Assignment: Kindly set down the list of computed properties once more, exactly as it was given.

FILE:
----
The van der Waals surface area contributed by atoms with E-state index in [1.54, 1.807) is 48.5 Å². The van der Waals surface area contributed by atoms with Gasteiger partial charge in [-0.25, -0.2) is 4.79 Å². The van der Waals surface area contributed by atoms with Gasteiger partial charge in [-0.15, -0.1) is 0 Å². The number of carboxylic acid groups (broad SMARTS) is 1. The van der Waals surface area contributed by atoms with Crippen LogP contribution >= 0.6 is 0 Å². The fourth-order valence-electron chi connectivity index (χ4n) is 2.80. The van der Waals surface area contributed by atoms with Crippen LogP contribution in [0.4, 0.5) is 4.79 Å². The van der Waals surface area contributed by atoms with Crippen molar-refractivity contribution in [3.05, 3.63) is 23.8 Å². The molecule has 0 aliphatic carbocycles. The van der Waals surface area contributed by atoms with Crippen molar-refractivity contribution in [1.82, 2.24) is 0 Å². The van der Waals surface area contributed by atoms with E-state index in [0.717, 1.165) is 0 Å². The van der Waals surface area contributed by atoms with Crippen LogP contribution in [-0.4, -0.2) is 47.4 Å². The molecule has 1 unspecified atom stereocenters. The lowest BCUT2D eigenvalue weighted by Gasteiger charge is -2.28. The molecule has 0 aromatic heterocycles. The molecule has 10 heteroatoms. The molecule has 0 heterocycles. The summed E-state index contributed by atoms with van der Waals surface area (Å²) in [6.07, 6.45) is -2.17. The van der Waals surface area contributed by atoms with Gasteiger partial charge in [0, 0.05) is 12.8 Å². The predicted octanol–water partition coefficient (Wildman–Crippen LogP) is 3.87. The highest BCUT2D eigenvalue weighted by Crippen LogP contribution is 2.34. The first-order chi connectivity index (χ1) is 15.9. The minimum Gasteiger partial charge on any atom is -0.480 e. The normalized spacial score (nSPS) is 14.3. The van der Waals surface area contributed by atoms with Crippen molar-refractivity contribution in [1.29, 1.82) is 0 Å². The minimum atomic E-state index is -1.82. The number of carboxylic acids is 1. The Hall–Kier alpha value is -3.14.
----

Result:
The van der Waals surface area contributed by atoms with E-state index in [1.54, 1.807) is 48.5 Å². The van der Waals surface area contributed by atoms with Gasteiger partial charge in [-0.25, -0.2) is 4.79 Å². The van der Waals surface area contributed by atoms with Gasteiger partial charge in [-0.15, -0.1) is 0 Å². The number of carboxylic acid groups (broad SMARTS) is 1. The van der Waals surface area contributed by atoms with Crippen LogP contribution >= 0.6 is 0 Å². The fourth-order valence-electron chi connectivity index (χ4n) is 2.80. The van der Waals surface area contributed by atoms with Crippen LogP contribution in [0.4, 0.5) is 4.79 Å². The van der Waals surface area contributed by atoms with Crippen molar-refractivity contribution in [3.05, 3.63) is 23.8 Å². The molecule has 0 aliphatic carbocycles. The van der Waals surface area contributed by atoms with Crippen molar-refractivity contribution in [1.82, 2.24) is 0 Å². The van der Waals surface area contributed by atoms with E-state index in [0.717, 1.165) is 0 Å². The van der Waals surface area contributed by atoms with Crippen LogP contribution in [-0.4, -0.2) is 47.4 Å². The molecule has 1 unspecified atom stereocenters. The lowest BCUT2D eigenvalue weighted by Gasteiger charge is -2.28. The molecule has 0 aromatic heterocycles. The molecule has 10 heteroatoms. The molecule has 0 heterocycles. The summed E-state index contributed by atoms with van der Waals surface area (Å²) in [6.07, 6.45) is -2.17. The van der Waals surface area contributed by atoms with Gasteiger partial charge in [0, 0.05) is 12.8 Å². The predicted octanol–water partition coefficient (Wildman–Crippen LogP) is 3.87. The highest BCUT2D eigenvalue weighted by Crippen LogP contribution is 2.34. The first-order chi connectivity index (χ1) is 15.9. The minimum Gasteiger partial charge on any atom is -0.480 e. The normalized spacial score (nSPS) is 14.3. The van der Waals surface area contributed by atoms with Crippen molar-refractivity contribution in [1.29, 1.82) is 0 Å². The minimum atomic E-state index is -1.82. The number of carboxylic acids is 1. The Hall–Kier alpha value is -3.14.